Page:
On day 2 we woke up at 5:00 am and began the longest and hardest day of the trek. We climbed from 2,400 meters all the way to the highest point of the trek of 4,200 meters, and then we climbed all the way back down to 2,800 before stopping. It was by far one of the most physically challenging days of my life, especially given the altitude, which makes it harder to take in air. I´m thankful that I never felt sick though, as others weren´t so lucky. But I will tell you that after 4 continuous hours climbing thousands of stairs, my legs were absolutely killing me and I thought my lungs would explode. I never stopped eating the entire day, and still was ravenous at the end. All day I snacked on nuts and granola bars and fruit and drank tons of the water I was purifying (don´t drink the water in Peru!!) and just tried to stay motivated. It is an incredibly psychological trek, and requires you to really WANT to finish. I really, really did, and pushed through the pain. Arriving at the 4,200 meter summit was so amazing I almost cried. We all hugged at the top once everyone had made it and were so proud of each other. However we still had about 3 more hours of hiking DOWN the steps before we could camp. And I must say, going down thousands of steps is in many ways harder than going up. My knees were killing me, and my legs were shaking, but we made it.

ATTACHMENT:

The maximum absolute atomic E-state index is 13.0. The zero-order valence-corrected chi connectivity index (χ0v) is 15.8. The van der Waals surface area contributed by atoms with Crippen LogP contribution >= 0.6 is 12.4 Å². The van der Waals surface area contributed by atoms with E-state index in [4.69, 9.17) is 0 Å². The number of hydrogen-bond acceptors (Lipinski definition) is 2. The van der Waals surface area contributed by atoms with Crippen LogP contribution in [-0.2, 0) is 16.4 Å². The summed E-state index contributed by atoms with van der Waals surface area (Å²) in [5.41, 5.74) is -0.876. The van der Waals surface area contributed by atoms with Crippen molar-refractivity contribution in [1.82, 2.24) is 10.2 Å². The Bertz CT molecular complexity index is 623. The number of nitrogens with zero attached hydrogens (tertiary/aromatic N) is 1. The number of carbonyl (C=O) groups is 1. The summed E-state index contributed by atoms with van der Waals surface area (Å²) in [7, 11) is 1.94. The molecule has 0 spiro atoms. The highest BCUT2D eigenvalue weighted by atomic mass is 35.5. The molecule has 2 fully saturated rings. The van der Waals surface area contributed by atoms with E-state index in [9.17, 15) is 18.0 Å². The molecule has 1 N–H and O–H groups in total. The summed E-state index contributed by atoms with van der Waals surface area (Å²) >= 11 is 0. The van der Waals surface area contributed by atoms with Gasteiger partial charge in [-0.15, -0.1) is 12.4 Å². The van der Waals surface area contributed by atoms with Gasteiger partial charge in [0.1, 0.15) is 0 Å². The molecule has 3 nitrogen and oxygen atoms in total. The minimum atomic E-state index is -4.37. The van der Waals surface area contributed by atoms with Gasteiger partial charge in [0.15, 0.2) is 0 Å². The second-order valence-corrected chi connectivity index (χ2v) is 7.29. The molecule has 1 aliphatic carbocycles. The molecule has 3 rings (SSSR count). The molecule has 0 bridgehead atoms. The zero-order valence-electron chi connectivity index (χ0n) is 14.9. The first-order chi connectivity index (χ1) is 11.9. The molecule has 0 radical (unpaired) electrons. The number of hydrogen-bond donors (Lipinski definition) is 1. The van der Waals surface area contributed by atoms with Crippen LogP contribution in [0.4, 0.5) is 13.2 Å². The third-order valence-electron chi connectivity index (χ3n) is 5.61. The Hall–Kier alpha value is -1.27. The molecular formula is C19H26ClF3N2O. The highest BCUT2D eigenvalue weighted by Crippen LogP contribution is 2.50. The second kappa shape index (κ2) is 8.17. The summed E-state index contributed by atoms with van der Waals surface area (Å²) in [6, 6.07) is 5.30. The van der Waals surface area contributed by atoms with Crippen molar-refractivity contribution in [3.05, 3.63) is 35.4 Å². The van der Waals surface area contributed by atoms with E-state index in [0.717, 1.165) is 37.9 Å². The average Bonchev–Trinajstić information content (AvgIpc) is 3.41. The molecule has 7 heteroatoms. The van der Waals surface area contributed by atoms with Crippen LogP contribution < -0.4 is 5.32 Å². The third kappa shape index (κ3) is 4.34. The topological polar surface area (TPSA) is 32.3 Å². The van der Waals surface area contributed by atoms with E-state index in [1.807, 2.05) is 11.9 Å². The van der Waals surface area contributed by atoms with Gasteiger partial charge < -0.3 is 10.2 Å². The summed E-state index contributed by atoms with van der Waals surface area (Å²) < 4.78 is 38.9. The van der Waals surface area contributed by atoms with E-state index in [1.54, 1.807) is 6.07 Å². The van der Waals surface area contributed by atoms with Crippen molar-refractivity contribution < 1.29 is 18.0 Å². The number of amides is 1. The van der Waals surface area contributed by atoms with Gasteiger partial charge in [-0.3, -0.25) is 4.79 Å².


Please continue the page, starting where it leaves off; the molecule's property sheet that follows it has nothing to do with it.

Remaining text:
Along the way we saw so much gorgeous scenery and many ruins, and our guides gave short explanations, though I´ll admit they weren´t very helpful. I mostly just enjoyed taking in the breathtaking views and enjoying being in a place so green and bright and fresh. It´s rainy season right now, but we were so lucky it rained very little. The gods were on our side!!! Or as the guides told us, La Pachamama (Quechua for Mother Earth) liked us. It was cold on the second night, but other than that the climate held out pretty well, and I was fairly comfortable with my t-shirt, long sleeve shirt, and one hoodie. I actually packed very well, especially for me, who is a notorious over-packer. Knowing I had to carry it all for 4 days helped a lot...

Day 3 was very tough too. It was a lot of climbing again and then hours and hours of decending. One section involved over 3,000 stairs going down, so you can imagine how that was on the knees. Couldn´t stop thinking of my dad, we just had knee surgery last week to have his knee replaced. Oh man, it´s a killer, but I did it! Just thankful I don´t have any existing injuries. The scenery and fresh air makes it all worth it though, and the company was great too. I became friends with everyone on the trip and we all motivated each other a lot. Plus it was nice to have yummy food to look forward to 3 times a day. Honestly I was surprised at how well organized everything was.